• Clip Show: Most of the episodes where it was Sooty’s birthday were also this, showing clips from over the decades.
  • Cousin Oliver: Cousin Scampi was this, appearing younger than the other three puppets, and added to give children someone else to relate to.
  • Cursed With Awesome: Harry's magic shows, and thus Sooty, would never have come about if he hadn't started going deaf - he could no longer play the piano in his band and so took up conjuring instead. (An operation later restored his hearing.)
  • Domestic Appliance Disaster: When Sooty and Sweep both get given jumpers that are too big for them, they try to shrink them in the wash but use too much soap powder and the laundry room fills with bubbles. Later, they didn't shrink, so they put them in the dryer but they shrink to itty-bitty size.
  • Earth Song: The episode "A Load of Rubbish" ends with Matthew and Soo singing about how they're "keen to be green" and tells the viewers not to litter and to help save the earth.
  • Fleeting Demographic Rule: Richard reuses many of the plotlines from Matthew’s tenure on the show, presumably because decades have now gone by and today’s kids would be none the wiser.
  • Head Bob: Sooty, being The Voiceless, does this when whispering into any of the other character's ears (who then translate for him).
  • "Home Alone" Antics: The episode Home Alone Sweep has Sweep left home alone. He hears sounds outside and starts setting traps for the burglars. However, it turns out that the 'burglar' was actually Matthew, who ends up falling into all of his traps.
  • Ignorant About Fire: This show has an episode called "Hot Stuff", in which Sweep fails at practicing being a firefighter because he fails to locate the pretend fire. They later sing a song that defies this by telling the audience not to play with matches or fire.
  • Inexplicably Identical Individuals: Sweep's many relations once appeared, all indistinguishable save for the colours of their collars and having the same name with different vowels (Swoop, Swap, etc.)
  • The Kiddie Ride: A camper van ride by R.G. Mitchell from 1997. Sooty existed as a figure inside the ride, but the rest of the characters only appear as decals outside. It also engages the child in an educational match game while the ride is in use.
  • Leaning on the Fourth Wall - although the puppets are treated as fully living characters, Harry/Matthew/Richard will occasionally subtly acknowledge their puppet nature with little remarks like "not if I have a hand in it", or the following when Sooty is about to play a xylophone:
    Matthew: What are you going to play, then?
    Sooty: (whispers in his ear)
    Matthew: Rachmaninoff's Prelude in D Minor? What, on that thing? I didn't know I could do that. I mean, I didn't know that you could do that.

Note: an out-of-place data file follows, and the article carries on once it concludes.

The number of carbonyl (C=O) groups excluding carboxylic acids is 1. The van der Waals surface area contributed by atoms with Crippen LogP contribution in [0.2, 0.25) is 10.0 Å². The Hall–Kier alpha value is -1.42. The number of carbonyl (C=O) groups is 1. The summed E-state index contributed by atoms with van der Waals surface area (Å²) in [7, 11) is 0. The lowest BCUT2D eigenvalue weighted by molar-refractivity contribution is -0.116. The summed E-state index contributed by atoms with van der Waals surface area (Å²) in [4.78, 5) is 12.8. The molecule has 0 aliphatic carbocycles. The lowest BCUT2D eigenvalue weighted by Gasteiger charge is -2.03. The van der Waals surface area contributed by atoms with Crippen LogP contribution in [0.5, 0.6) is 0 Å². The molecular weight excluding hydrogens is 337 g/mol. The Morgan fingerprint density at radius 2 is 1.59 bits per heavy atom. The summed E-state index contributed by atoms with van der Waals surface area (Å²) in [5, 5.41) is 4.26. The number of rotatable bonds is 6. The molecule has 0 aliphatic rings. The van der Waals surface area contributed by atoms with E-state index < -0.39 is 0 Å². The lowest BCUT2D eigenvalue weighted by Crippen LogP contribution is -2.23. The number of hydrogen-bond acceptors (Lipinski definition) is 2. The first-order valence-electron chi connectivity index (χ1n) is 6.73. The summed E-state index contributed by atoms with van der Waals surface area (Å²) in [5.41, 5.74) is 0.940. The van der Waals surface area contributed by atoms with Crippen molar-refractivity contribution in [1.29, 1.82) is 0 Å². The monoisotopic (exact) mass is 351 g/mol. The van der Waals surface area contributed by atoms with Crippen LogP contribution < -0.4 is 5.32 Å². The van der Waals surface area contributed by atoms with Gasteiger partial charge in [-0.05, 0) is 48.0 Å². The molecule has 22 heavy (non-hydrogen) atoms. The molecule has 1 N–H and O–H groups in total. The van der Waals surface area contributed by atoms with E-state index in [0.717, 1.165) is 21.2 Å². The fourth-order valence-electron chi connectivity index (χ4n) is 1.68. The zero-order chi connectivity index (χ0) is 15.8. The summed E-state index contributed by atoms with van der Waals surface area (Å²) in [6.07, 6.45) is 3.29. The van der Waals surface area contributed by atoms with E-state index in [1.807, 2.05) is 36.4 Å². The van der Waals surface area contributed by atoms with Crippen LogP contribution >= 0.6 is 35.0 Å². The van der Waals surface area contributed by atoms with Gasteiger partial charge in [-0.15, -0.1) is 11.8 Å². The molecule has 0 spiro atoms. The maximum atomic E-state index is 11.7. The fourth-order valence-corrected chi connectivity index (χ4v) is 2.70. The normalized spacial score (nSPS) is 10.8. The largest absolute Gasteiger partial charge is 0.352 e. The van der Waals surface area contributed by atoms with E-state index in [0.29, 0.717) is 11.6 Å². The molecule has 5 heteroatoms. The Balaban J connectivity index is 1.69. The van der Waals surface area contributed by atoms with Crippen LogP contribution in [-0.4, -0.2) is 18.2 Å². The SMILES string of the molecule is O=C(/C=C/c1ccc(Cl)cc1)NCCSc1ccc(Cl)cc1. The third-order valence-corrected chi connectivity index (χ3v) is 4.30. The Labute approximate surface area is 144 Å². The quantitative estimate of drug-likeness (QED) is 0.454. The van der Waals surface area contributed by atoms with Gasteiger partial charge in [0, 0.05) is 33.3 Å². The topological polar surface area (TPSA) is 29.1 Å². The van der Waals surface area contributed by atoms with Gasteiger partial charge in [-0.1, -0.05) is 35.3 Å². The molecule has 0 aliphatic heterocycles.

• In The Sooty Show episode “Happy Birthday Sooty”, Matthew tells Sooty that “we were just pulling your leg” when he, Sweep and Soo were pretending to have forgotten Sooty’s birthday. Sooty whispers to Matthew saying that’s not possible. Matthew glances under the table where Sooty is and turns to the camera, muttering “Of course”.
    • In one of the newer episodes, when Soo is practicing ballet dancing, Richard remarks that he didn’t think she “had the legs for it” while smirking at the camera.
  • Long-Runners: Until it finally ended in 2004 it was the longest running children's TV show in the world (that's now Blue Peter).
  • Lost Voice Plot: In the Sooty & Co. episode “A Magical Voice”, Matthew gets a sore throat and loses his voice, so Sooty and Scampi build a magical voice box in order to bring his voice back. However, the spell goes awry and it switches everyone’s voices; Sooty and Sweep end up Suddenly Speaking, but Sweep gets Soo’s voice while Soo begins squeaking like Sweep.
  • Low Count Gag: In the episode "Amateur Dramatics", Matthew is surprised to see only two people in the audience as Soo had told him that there were twice as many people before. She says that previously there was only one person in the audience and now there are two, so technically there's twice as many. Later, when they walk out in the middle of the play due to finding it boring, Matthew is embarrassed at having the "whole audience" walk out on him.
  • Magic Wand: Sooty uses one.
  • Magical Incantation: Whenever Sooty is about to initiate a trick with his magic wand, he uses the rhyme, "Izzy wizzy, let's get busy!".
  • Nephewism: Scampi is Sooty’s cousin, whose parents are never heard from. This is much easier than making him Sooty’s son.
  • Nightmare Fuel: An in-universe example in Sooty and Co. — Scampi tries to scare Sooty and Sweep out of their camper van in order to win a bet, but the other two find his efforts more laughable than scary. That is, until Scampi gets his Boom Box and plays an already creepy song very slowly and backwards, with spectacular results.
  • No Fourth Wall: The characters always greet the audience, and are aware that they're being watched on television.
  • "No Peeking!" Request: In the episode "Fun Park" from the Sooty & Co. series, Matthew has the bus driver pull over so that Sooty can pee in a bush. Sooty, however, is just staring at Matthew because he doesn't want anyone to look at him. Matthew then covers the screen with his hand and tells the viewers to look away.
  • Not This One, That One: In the first episode of the Nineties series Sooty and Co., Sooty and Sweep take delivery of their miniature campervan. Matthew is to get his own vehicle, and is overjoyed to find his own full-sized luxurious campervan...only to find it was actually the bicycle behind it.
  • Obliquely Obfuscated Occupation: It is never made clear exactly what Richard’s job is at the amusement park. He just seems to do Mr. Slater’s bidding, whatever that may be in each episode.
  • Panda-ing to the Audience: Soo.